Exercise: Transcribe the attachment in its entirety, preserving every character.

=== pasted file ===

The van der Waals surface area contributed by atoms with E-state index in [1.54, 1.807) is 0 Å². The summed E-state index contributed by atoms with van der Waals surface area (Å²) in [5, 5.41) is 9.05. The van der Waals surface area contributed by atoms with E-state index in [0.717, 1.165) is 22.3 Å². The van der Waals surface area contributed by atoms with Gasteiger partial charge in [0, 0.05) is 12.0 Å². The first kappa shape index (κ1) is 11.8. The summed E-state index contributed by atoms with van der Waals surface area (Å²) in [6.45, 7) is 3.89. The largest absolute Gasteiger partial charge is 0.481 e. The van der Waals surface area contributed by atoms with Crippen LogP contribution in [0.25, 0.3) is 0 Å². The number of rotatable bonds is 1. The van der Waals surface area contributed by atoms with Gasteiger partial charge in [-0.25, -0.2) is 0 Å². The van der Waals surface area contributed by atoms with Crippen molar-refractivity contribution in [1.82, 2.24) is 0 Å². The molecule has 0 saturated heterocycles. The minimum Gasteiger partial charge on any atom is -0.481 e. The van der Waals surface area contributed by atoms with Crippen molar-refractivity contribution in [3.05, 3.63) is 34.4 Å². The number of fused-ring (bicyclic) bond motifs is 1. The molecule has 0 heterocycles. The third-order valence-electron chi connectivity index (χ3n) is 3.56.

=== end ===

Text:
The van der Waals surface area contributed by atoms with E-state index in [1.54, 1.807) is 0 Å². The summed E-state index contributed by atoms with van der Waals surface area (Å²) in [5, 5.41) is 9.05. The van der Waals surface area contributed by atoms with E-state index in [0.717, 1.165) is 22.3 Å². The van der Waals surface area contributed by atoms with Gasteiger partial charge in [0, 0.05) is 12.0 Å². The first kappa shape index (κ1) is 11.8. The summed E-state index contributed by atoms with van der Waals surface area (Å²) in [6.45, 7) is 3.89. The largest absolute Gasteiger partial charge is 0.481 e. The van der Waals surface area contributed by atoms with Crippen LogP contribution in [0.25, 0.3) is 0 Å². The number of rotatable bonds is 1. The van der Waals surface area contributed by atoms with Gasteiger partial charge in [-0.25, -0.2) is 0 Å². The van der Waals surface area contributed by atoms with Crippen molar-refractivity contribution in [1.82, 2.24) is 0 Å². The molecule has 0 saturated heterocycles. The minimum Gasteiger partial charge on any atom is -0.481 e. The van der Waals surface area contributed by atoms with Crippen molar-refractivity contribution in [3.05, 3.63) is 34.4 Å². The number of fused-ring (bicyclic) bond motifs is 1. The molecule has 0 heterocycles. The third-order valence-electron chi connectivity index (χ3n) is 3.56.